Day 14. 60 pages, 26,464 words.
Tippy wasn’t a prodigy. He wasn’t naturally gifted in any of the subjects or activities normally associated with an up-and-comer in the field of starship piloting. He scraped through with passes, the occasional Exceeds Expectations to balance out the zeroes, and a lot of re-tests. And when he finally learned to fly, he wasn’t instantly and remarkably talented. He didn’t take to it with an unnatural proclivity, earning the respect, nay, borderline superstitious awe, of his trainers, mentors and Academy classmates.
He wasn’t a great pilot. He was passable, perhaps in the upper fortieth percentile … but that made him one of millions. There were lots of okay pilots out there.
Tippy wandered from job to job, vessel to vessel. There were lots of different types of ships in the galaxy, and Tippy flew them all with a blazing, inoffensive mediocrity. He banged a lot of them around. He crashed two. The official count was three but he was deemed to not have been responsible for the one where the synth took over and tore a wing off because the structural damage hadn’t registered on the log due to a faulty relay. But that wasn’t important. A lot of pilots crashed ships. Tippy did something none of them did, and nobody noticed him doing it.
Tippy flew his ships, mostly adequately, and he was happy the entire time.
He was good enough to fly. And that was good enough for him.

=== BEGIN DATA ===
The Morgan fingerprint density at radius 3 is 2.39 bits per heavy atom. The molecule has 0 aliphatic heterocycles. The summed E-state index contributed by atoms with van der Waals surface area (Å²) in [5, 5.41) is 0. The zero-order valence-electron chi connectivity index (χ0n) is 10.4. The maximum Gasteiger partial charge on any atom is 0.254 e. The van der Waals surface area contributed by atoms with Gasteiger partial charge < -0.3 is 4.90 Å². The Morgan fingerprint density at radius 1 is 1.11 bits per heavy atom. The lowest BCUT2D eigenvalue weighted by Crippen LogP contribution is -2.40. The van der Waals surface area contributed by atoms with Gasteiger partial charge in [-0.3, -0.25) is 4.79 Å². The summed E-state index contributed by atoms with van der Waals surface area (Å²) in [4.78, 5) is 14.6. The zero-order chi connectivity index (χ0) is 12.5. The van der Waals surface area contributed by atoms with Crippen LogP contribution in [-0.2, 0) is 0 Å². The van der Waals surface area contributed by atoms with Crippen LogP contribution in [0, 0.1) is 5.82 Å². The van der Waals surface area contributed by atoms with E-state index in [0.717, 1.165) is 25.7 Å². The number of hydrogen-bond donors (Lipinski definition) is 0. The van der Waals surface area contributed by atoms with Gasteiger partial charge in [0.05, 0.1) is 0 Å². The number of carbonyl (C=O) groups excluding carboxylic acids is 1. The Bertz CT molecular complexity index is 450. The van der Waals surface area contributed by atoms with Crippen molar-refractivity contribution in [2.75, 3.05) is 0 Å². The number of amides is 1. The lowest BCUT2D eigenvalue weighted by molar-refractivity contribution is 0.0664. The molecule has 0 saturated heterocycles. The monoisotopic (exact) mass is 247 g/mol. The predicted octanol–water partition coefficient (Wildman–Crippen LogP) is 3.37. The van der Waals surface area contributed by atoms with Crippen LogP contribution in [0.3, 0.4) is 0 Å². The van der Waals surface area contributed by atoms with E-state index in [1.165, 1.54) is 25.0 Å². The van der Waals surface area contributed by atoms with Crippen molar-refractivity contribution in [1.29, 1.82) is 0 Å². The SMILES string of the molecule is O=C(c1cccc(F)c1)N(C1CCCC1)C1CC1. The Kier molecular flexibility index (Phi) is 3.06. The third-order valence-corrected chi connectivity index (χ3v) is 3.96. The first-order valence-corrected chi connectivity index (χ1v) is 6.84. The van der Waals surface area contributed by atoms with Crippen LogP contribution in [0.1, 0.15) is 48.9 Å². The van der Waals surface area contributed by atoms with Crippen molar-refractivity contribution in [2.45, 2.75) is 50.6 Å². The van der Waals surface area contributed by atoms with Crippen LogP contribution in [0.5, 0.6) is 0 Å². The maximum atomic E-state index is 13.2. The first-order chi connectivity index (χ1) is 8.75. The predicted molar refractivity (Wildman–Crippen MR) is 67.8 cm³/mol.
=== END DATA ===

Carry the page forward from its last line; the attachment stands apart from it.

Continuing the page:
Tippy Ghee didn’t have any accolades to his name. No commendations, no medals of honour. He had performed some spectacular stunts in his time, and saved a lot of bacon. But what did it mean, to save bacon? Just flying from one place to another, and not stranding your entire crew ten thousand years from anywhere was saving their bacon.
He’d also accidentally rammed a Chrysanthemum, tried to land a modular, caused a Worldship to perform an emergency course-change to keep from hitting him the one time he flew a warship, and he’d taken more starships to relative speed while close enough to a planet to peel the drive toruses off like orange rinds than he or any bureaucracy in the Six Species could count. But above all else, he’d flown from point A to point B, acceptably well, and had then turned around and flown from point B to point A.
And he’d been happy. Every time.
Captain Çrom Skelliglyph had once said that the career of Tippy Ghee was like a stream medley by Lars Larouchel. You had to listen to the notes he wasn’t playing, as much as you listened to the ones he was. Only then did you realise that you were in the presence of a very special kind of genius. One you could ask to fly into Hell. You’d wind up with pieces of good intentions lodged in your airlocks and a very pissed-off Devil plastered across your primary bridge viewscreen, but Tippy Ghee would get you there with a smile.
It never ceased to amaze Skell just how few strings he’d needed to pull to get him.